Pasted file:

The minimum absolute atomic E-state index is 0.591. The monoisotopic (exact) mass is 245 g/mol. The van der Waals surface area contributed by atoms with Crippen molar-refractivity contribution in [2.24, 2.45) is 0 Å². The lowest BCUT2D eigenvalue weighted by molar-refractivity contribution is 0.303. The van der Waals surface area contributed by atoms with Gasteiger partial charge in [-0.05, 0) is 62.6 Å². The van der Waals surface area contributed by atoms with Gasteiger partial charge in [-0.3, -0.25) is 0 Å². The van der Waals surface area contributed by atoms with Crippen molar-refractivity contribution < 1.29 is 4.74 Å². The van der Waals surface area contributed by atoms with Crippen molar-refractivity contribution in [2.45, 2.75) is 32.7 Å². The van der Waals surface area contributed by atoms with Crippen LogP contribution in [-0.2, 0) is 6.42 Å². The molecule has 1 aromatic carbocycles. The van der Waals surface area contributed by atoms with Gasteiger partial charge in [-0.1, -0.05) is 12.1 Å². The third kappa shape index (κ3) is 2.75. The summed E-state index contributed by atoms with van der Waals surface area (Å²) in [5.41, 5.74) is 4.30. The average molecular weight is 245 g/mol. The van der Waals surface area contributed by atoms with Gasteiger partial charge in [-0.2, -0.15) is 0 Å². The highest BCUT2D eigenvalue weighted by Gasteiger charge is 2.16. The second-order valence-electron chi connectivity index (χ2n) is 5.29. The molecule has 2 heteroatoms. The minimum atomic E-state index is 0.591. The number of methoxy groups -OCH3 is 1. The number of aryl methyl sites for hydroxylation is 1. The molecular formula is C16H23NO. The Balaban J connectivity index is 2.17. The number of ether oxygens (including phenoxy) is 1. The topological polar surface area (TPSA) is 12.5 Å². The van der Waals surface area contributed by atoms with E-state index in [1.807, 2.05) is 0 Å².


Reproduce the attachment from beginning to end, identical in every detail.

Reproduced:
The minimum absolute atomic E-state index is 0.591. The monoisotopic (exact) mass is 245 g/mol. The van der Waals surface area contributed by atoms with Crippen molar-refractivity contribution in [2.24, 2.45) is 0 Å². The lowest BCUT2D eigenvalue weighted by molar-refractivity contribution is 0.303. The van der Waals surface area contributed by atoms with Gasteiger partial charge in [-0.05, 0) is 62.6 Å². The van der Waals surface area contributed by atoms with Gasteiger partial charge in [-0.3, -0.25) is 0 Å². The van der Waals surface area contributed by atoms with Crippen molar-refractivity contribution < 1.29 is 4.74 Å². The van der Waals surface area contributed by atoms with Crippen molar-refractivity contribution in [2.45, 2.75) is 32.7 Å². The van der Waals surface area contributed by atoms with Crippen LogP contribution in [-0.2, 0) is 6.42 Å². The molecule has 1 aromatic carbocycles. The van der Waals surface area contributed by atoms with Gasteiger partial charge in [-0.1, -0.05) is 12.1 Å². The third kappa shape index (κ3) is 2.75. The summed E-state index contributed by atoms with van der Waals surface area (Å²) in [5.41, 5.74) is 4.30. The average molecular weight is 245 g/mol. The van der Waals surface area contributed by atoms with Gasteiger partial charge in [-0.2, -0.15) is 0 Å². The highest BCUT2D eigenvalue weighted by Gasteiger charge is 2.16. The second-order valence-electron chi connectivity index (χ2n) is 5.29. The molecule has 2 heteroatoms. The minimum atomic E-state index is 0.591. The number of methoxy groups -OCH3 is 1. The number of aryl methyl sites for hydroxylation is 1. The molecular formula is C16H23NO. The Balaban J connectivity index is 2.17. The number of ether oxygens (including phenoxy) is 1. The topological polar surface area (TPSA) is 12.5 Å². The van der Waals surface area contributed by atoms with E-state index in [1.807, 2.05) is 0 Å².